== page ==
I think that it is very rare when a name of the national park actually describes what you are going to see in that location. This park is one of those literally named places: here, you will see â€¦ arches, and lots of them â€“ there are more than 2000 registered natural sandstone arches. Just think about it – not one, not ten, not even hundred â€“ more than two thousands!
I believe that it is quite impressive. On top of that, park is not very large at all, located in the eastern Utah it covers just 310 square kilometres and considered as a place with the greatest density of natural arches in the world.
Wikipedia explains that the arch is a rock formation with a “natural passageway underneath” – basically any hole in the rock is considered as arch, so it wasn’t too hard to reach a 2000 mark.
Geological history of the park is quite interesting as well â€“ the main cause of the formation of the arches and other rock structures in this area is a hundreds metres thick layer of salt somewhere deep below the ground.
Under the weight of the rock, salt base had liquefied and collapsed, forming a landscape of the park and domes in the upper rock layers. At the same time erosion process at the surface had created rock fins which under the constant influence of wind, water and ice were transformed into arches.
If you successfully managed to get to this part of Utah, you will find that park is easily accessible â€“ there is a paved 30 kilometre long road that runs through the park with numerous stops and lookouts. Park entrance is located just a few miles north of Moab. There is a number of walking trails which can keep you busy for several days.
Among thousands of spectacular rock formations and arches there are some places that are more prominent than others, my favorites (which I managed to visit within a day) are:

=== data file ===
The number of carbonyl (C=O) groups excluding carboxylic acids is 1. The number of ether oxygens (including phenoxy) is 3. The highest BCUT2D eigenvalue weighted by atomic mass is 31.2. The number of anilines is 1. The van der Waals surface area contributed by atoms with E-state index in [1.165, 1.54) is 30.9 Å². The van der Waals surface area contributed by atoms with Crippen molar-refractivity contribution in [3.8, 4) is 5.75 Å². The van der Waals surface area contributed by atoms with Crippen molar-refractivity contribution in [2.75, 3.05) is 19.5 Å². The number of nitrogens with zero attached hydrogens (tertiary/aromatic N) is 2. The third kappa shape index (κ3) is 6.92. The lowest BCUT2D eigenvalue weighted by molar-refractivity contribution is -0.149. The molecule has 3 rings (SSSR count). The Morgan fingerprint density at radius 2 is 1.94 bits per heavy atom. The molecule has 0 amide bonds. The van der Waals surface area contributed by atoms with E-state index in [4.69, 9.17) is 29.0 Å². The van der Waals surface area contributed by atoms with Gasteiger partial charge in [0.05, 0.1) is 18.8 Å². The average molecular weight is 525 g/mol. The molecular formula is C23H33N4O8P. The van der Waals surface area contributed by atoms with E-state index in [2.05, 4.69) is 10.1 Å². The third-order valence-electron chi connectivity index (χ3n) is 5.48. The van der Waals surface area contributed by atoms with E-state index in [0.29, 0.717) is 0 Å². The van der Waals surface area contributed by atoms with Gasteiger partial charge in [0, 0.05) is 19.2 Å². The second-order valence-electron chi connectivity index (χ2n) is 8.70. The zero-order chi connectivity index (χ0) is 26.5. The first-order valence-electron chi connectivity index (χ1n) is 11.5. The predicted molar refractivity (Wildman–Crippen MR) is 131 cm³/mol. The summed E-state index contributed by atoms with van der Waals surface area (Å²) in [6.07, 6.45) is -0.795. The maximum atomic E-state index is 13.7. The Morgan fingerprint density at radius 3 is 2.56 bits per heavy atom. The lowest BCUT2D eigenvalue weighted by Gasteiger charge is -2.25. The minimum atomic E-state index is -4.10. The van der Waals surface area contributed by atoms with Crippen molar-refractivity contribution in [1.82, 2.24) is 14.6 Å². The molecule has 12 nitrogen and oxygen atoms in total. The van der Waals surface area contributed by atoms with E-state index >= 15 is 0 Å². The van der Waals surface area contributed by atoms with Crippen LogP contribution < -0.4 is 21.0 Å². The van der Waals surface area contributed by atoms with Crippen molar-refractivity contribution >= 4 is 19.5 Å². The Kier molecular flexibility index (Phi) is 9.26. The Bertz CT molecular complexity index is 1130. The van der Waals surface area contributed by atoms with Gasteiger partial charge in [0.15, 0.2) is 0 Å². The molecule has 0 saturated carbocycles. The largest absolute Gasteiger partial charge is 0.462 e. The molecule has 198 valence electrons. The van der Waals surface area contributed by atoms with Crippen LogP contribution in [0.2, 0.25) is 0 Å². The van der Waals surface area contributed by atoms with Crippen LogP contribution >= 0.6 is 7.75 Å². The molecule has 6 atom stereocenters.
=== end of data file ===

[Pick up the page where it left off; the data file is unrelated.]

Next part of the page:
Delicate Arch â€“ a free standing 16 meter tall arch, accessible by a 5 kilometre 30-40 minutes hike. This is the most famous arch in the park, it is even featured on Utah’s car number plates and displayed on post stamps.
Broken Arch. I’ll never forget this place, here, my almost new camera after a gust of wind fell with a tripod, flipped over and landed on rocks. Luckily, thanks to a good camera body design fromÂ Canon, camera is not broken … but the arch is – there is a crack in the middle.
Landscape Arch â€“ the longest arch in the world: 88.4 meters long. Three large chunks of rock have fallen from the arch since early 1990s, so it wonâ€™t be long until it collapses. Arch is accessible by 2.5 kilometre well-maintained hiking trail.
Park Avenue, located not far from the park entrance. There is a walking trail that goes along the wall and finishes near the Courthouse Towers lookout.
Fiery Furnace – a group of narrow canyons between parallel sandstone fins. Extremely colorful place!
Double Arch â€“ I donâ€™t really have enough right words to describe how excited I was to be there. It was the first arch which we visited in the park, and after that all other arches were like â€œah-h… here is another archâ€œ. So my advice for you is to visit Double Arch when youâ€™ve finished with all others.